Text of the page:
Gradual Release of Responsibility in a Playful Math Environment

The goal in a playful environment is for children to be comfortable and confident applying mathematical strategies in authentic problem-solving situations. An educator helps children become successful by first introducing the ‘big ideas’ of math in a whole group situation and then providing numerous opportunities for children to practise using the tools, terminology and strategies in authentic contexts during small group time and the open play block. For example, during circle time the educator might introduce a ten frame, demonstrate how to use it for various purposes (e.g., subitizing, counting, recording, adding) and then encourage children to independently use the ten frame in small group activities and play.

Here is a sample math lesson where children are considering what they observe and wonder in a growing shape pattern:

Authentic Math in an Inquiry Model

In emergent programs educators aim to embed rich math resources and opportunities throughout the room and not just in a defined ‘math centre’ in order to encourage organic exploration. The children are investigating and finding solutions to questions or problems generated in the social interactions they have during playtime. Teachers can bring these inquiry-based topics and authentic queries to the whole group for extensive discussion, specifically highlighting math and computation when applicable. Because children are highly invested in solving these problems they will be more likely to work together to brainstorm various strategies for arriving at solutions that meet the needs of many learners.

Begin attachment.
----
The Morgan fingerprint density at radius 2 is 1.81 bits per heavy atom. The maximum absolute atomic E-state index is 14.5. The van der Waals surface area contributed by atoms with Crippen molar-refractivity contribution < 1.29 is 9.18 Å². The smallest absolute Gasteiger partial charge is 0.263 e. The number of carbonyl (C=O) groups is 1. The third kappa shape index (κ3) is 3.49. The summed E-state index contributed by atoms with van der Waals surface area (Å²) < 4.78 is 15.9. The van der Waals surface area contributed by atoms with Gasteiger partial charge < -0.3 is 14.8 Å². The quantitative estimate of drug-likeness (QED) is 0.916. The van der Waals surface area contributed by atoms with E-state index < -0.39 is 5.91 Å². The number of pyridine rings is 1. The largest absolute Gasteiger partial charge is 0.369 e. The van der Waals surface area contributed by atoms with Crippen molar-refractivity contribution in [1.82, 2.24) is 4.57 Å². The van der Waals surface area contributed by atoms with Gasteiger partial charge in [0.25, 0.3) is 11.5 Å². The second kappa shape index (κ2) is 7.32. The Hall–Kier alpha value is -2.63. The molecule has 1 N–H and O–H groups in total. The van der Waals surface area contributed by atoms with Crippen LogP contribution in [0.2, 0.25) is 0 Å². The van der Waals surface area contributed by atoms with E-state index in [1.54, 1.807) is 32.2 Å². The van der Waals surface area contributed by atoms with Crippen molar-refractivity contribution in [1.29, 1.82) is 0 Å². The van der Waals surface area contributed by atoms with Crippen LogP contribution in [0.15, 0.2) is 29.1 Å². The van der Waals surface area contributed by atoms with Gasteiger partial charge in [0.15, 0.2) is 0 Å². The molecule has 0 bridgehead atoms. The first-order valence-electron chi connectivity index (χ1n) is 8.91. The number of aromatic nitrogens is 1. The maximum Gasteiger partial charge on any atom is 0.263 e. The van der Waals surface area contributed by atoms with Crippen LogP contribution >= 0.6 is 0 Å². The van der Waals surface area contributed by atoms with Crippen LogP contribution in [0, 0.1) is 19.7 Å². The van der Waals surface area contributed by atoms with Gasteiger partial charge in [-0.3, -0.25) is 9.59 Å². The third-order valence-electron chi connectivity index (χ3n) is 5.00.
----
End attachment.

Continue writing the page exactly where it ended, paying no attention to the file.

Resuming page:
Finding the balance in emergent practices also means that the teacher carefully selects developmentally appropriate activities that capture children’s interests while still fulfilling curriculum expectations. Interesting materials can be placed in the classroom and the teacher can ask questions or suggest challenges to entice children into exploring these further. An emergent kindergarten program creates natural opportunities for purposeful computation by:
  • providing children the freedom to explore self-directed areas of interest 
  • introducing interesting and challenging materials for children to use independently and with teacher guidance
  • emphasizing a child-centered problem-solving approach when difficulties arise
  • using organic materials and loose parts in place of commercial products
  • honouring children’s questions and providing guidance when needed